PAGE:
Thirty years ago I loved everything about Christmas, firing up seasonal songs the first of November, singing along with off-key gusto when no one could hear, searching out the perfect gift for each special person on my long list. Some years my decorations were photo worthy, often designing gift-wrapping as personal to the recipient as the gift itself – and I baked.
Yes, Virginia, Lynn used to bake.
Christmas preparation lost its appeal when those who cared quit caring or passed on. Time and distance took their toll. Family isn’t as simple as it was, further complicated with each new branch or blend, competition for the presence of loved ones more intense as generations expand. We’ve had livestock most of our married life, unable to travel unless we could be home for late chores, which eliminated visits with 95% of the family.
Christmas was a big deal when I had a public training facility, barn roofs outlined in white lights, a huge star on the gable of the biggest barn, stockings hung with care on each stall door. Every gift I gave my clients was personal, one year pairing unique photo boxes or frames with a portrait of their horse in Christmas gear. No two gifts were ever the same. Almost twenty years later, I still have some Christmas gifts my Arizona clients gave me, now warm and treasured memories.
I used to love Christmas.
Humbug Grew with the Rise of Gift Cards
Times change, and with it the dawn of the era of gift cards. Kids and grandchildren seem to love them. Gift cards are convenient and economical in a day when it costs $40 to ship a $10 gift.
Gift cards – to me – are impersonal to a fault. The only effort involved is swiping one piece of plastic for another unless there’s more to the story. My grandmother was looney over Golden Corral, gift cards providing her the opportunity to indulge a personal passion.
For years my husband and I had the same pre-Christmas talk, “Are we going to buy gifts or send gift cards?” Unwilling to give up the illusion of Christmas-past, I rebelled against gift cards for several years. Eventually we gave up and sent gift cards to a few, then to all.
Christmas is Love
My husband and I celebrate Christmas every day, grateful for the gift of peace between sinful man and a holy God. It’s been years since we decorated for Christmas, no bits of wrapping paper or curled ribbon ends littering the floor or mouth-watering aromas of goodies cooling on the stove.
No one in the New Testament celebrated advent or Christmas. Gifts, galas, and glitter exploded in the last century, from humble homespun holidays to LED lights and songs about death-by-reindeer. As the secular grew and sacred evaporated, did we trade one kind of indulgence for another? Was there a smidge of holier-than-thou in our failure to participate, maybe an unrealized attempt to escape disappointment?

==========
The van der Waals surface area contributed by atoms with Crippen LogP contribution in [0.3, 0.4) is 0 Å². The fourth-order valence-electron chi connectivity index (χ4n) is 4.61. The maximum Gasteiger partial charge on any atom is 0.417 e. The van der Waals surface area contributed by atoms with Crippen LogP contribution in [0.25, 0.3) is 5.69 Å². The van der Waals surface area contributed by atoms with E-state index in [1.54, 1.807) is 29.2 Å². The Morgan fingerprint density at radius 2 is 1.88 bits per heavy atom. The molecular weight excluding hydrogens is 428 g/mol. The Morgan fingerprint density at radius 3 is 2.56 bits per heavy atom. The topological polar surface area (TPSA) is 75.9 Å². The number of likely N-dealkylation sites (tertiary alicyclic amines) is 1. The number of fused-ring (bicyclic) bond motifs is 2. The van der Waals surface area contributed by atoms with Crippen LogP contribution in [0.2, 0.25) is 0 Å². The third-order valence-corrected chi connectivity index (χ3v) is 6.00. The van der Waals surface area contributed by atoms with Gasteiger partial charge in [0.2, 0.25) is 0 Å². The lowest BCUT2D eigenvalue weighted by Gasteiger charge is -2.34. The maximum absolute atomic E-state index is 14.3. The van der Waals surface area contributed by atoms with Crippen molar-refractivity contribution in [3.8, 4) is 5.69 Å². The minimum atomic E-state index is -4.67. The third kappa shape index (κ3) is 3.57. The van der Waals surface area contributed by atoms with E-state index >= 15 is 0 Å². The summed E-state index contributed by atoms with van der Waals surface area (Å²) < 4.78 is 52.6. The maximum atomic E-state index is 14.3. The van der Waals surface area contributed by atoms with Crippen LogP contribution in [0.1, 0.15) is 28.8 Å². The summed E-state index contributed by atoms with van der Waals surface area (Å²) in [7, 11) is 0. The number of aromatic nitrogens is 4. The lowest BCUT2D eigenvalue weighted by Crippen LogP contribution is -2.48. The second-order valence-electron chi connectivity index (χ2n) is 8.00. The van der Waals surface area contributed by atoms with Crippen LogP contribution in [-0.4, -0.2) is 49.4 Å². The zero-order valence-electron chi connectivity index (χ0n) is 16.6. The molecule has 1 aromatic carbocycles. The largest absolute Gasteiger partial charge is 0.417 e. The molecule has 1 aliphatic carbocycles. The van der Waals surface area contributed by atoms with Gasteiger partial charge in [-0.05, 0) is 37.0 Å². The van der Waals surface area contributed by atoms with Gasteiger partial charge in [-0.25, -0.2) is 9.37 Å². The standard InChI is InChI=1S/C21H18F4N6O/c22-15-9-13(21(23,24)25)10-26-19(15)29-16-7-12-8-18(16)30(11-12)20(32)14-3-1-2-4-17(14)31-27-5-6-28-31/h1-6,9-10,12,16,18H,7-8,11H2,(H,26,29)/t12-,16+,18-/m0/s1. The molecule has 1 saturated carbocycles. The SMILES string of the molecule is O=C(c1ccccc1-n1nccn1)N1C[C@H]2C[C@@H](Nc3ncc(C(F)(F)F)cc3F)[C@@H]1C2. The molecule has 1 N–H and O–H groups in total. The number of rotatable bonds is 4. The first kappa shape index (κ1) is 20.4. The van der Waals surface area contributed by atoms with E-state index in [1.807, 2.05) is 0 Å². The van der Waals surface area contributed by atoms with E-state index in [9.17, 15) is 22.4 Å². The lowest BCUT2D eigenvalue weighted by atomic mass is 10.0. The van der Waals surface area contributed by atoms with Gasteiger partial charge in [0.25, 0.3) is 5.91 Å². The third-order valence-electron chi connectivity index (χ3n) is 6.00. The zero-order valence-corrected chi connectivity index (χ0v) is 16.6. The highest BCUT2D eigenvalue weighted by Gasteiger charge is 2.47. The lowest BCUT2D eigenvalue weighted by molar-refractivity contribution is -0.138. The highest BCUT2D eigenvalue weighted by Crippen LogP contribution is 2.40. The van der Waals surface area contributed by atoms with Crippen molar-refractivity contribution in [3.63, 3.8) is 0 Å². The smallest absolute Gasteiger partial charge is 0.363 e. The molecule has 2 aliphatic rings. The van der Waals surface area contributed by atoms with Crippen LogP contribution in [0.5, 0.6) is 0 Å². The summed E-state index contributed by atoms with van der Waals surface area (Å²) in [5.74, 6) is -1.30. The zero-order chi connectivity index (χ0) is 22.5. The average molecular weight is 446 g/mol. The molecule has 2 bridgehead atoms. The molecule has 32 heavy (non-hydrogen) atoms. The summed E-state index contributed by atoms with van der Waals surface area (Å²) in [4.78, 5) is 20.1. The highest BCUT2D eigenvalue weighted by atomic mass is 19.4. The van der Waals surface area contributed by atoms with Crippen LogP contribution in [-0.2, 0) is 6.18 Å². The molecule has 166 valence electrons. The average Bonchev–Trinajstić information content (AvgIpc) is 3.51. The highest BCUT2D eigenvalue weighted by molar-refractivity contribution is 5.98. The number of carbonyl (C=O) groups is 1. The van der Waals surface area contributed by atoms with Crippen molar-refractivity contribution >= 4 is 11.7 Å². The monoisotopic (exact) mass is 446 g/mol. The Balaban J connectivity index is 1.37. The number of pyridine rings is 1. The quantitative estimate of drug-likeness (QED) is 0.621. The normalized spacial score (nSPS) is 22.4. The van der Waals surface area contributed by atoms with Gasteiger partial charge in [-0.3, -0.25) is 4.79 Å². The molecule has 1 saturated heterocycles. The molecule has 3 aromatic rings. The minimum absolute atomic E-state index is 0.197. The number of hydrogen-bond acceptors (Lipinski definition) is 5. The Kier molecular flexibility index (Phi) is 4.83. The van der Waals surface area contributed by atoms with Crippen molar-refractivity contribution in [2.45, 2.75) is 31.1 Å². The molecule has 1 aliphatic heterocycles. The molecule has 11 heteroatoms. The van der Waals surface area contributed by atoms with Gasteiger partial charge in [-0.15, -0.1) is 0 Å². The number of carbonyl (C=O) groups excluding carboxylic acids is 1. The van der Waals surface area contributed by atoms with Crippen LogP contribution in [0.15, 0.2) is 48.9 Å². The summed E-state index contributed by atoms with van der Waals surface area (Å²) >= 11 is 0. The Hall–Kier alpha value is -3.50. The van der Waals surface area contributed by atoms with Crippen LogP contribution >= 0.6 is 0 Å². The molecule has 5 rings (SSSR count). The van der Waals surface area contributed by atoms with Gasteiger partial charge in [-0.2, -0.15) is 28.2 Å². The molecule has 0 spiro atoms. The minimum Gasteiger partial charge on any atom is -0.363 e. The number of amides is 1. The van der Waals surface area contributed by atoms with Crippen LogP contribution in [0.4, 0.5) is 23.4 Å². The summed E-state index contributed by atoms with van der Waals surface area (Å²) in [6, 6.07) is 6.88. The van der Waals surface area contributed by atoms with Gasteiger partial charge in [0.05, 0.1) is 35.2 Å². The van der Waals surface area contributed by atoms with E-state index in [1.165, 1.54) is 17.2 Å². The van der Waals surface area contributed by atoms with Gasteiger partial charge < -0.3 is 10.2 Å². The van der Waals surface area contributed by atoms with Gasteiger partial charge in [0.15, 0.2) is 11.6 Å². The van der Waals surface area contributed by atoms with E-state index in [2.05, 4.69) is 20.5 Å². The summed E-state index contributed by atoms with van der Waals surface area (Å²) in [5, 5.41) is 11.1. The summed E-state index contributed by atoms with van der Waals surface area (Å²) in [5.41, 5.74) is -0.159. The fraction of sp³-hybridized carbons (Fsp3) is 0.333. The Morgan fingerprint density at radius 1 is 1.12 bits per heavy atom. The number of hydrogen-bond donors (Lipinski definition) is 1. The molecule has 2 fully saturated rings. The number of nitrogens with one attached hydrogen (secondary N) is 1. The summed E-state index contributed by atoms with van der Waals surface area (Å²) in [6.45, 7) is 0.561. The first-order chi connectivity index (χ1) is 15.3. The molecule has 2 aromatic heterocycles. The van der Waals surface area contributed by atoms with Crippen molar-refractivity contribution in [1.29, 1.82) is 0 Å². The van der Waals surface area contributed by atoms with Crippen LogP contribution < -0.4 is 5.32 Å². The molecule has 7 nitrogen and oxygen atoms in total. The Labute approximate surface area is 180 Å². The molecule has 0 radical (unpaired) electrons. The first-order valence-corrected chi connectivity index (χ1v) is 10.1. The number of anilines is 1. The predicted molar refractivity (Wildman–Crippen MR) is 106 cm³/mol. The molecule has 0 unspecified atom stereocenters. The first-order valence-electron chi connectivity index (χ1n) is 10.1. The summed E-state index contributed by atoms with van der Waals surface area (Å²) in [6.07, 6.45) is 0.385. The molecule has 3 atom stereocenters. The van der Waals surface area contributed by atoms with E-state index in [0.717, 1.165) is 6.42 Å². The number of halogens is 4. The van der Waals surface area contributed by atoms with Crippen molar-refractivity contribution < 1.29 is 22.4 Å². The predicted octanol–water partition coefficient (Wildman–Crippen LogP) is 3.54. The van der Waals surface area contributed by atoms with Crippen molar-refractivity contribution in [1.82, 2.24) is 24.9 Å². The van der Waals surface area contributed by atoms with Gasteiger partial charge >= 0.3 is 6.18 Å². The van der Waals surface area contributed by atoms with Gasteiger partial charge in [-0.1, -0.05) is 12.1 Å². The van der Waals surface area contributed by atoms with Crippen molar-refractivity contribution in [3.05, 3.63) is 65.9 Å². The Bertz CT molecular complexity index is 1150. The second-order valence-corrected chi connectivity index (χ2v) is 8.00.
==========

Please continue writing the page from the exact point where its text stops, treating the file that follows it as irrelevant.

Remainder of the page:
This year, I questioned if my non-celebration pendulum swung too far. Secular music is discordant, like fingernails on a chalkboard. Most of the people I shared Christmas with in past decades are gone. My husband isn’t into decor or trappings and neither of us has as much appetite (which isn’t a bad thing!)
It’s easy to do nothing and call it good. But what if it’s not?
The Thought Still Counts
Maybe all of you already know this. The concepts made sense to me, but this year they reached my heart.
Here’s what I’ve learned.
- What matters is the heart. Christmas is love.
- Experience the Gift of Christ personally and let everyone else celebrate the way they choose.
- DO NOT lay my humbug on anyone else’s shoulders.
We went from one holiday extreme to the other, realizing that balance is best. We cleaned out past remnants and discovered new relationships to celebrate. My transformation started last year when a friend gave me unexpected Christmas stocking and the biggest Whitman Sampler box available; a stupendously huge box.
Months earlier my friend asked me to share my favorite Christmas tradition or memory. It was the tiny Whitman Sampler in my Christmas stocking. She listened, remembered, and did something I never expected. Personal displays of love and regard are powerful, creating ripples of joy, creativity, and passing blessings along into eternity.
Never underestimate the effect of one thoughtful gesture.
I think the shock shook something loose. The spirit of Christmas seeped in. We’re coming back from the rock bottom of NO holiday to creating new traditions and memories with friends.
Releasing My Inner Child
Friends are becoming family, motivating us to share, shop, or make. To give. Not on a grand scale, mind you, but it’s delightful progress. As old traditions become memories, we slowly create new ones. Maybe you can’t go back, but you can go forward.
This year I say, “Merry Christmas” with more of what made it merry for me in the past and how I pray it’s merry for you. Christmas really is about children – or the childlike quality in people of every age who receive Christmas. My inner child was in detention for a while, but the lock is broken and sunlight streams in around the door.
Christmas Is What You Make It
Christmas is hope, peace, and love. It’s faith in the promise of God’s gift to mankind. It’s also the smell of gingerbread, pine cones, fir branches, mulled cider, and twinkling lights, delighting the senses and warming the heart. If gifts, galas, and glitter produce gratitude and bring families closer together, then I’m all for them.
Hobby Lobby’s Christmas theme this year is, “Christmas is what you make it.” The humbug in me thought, “What does that mean? Christmas is about Jesus.” The formerly humbug me appreciates the sentiment, because it’s true.
God is the Master of changing hearts and expectations, especially this time of year.
“God bless us every one.”